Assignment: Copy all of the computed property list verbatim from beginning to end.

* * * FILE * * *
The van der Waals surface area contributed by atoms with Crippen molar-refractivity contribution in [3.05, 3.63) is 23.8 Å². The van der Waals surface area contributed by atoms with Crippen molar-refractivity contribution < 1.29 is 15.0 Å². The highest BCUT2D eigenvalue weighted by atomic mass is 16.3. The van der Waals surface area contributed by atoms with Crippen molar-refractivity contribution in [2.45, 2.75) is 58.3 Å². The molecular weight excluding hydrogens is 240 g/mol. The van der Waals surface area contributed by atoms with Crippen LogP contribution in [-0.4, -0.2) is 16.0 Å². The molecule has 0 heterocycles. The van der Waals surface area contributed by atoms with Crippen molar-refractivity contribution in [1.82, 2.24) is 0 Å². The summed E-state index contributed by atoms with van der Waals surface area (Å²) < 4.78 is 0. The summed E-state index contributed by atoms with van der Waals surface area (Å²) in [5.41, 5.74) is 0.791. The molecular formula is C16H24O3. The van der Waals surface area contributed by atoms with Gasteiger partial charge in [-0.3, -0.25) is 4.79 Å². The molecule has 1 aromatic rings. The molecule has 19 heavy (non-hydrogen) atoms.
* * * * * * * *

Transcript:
The van der Waals surface area contributed by atoms with Crippen molar-refractivity contribution in [3.05, 3.63) is 23.8 Å². The van der Waals surface area contributed by atoms with Crippen molar-refractivity contribution < 1.29 is 15.0 Å². The highest BCUT2D eigenvalue weighted by atomic mass is 16.3. The van der Waals surface area contributed by atoms with Crippen molar-refractivity contribution in [2.45, 2.75) is 58.3 Å². The molecular weight excluding hydrogens is 240 g/mol. The van der Waals surface area contributed by atoms with Crippen LogP contribution in [-0.4, -0.2) is 16.0 Å². The molecule has 0 heterocycles. The van der Waals surface area contributed by atoms with Crippen molar-refractivity contribution in [1.82, 2.24) is 0 Å². The summed E-state index contributed by atoms with van der Waals surface area (Å²) < 4.78 is 0. The summed E-state index contributed by atoms with van der Waals surface area (Å²) in [5.41, 5.74) is 0.791. The molecular formula is C16H24O3. The van der Waals surface area contributed by atoms with Gasteiger partial charge in [-0.3, -0.25) is 4.79 Å². The molecule has 1 aromatic rings. The molecule has 19 heavy (non-hydrogen) atoms.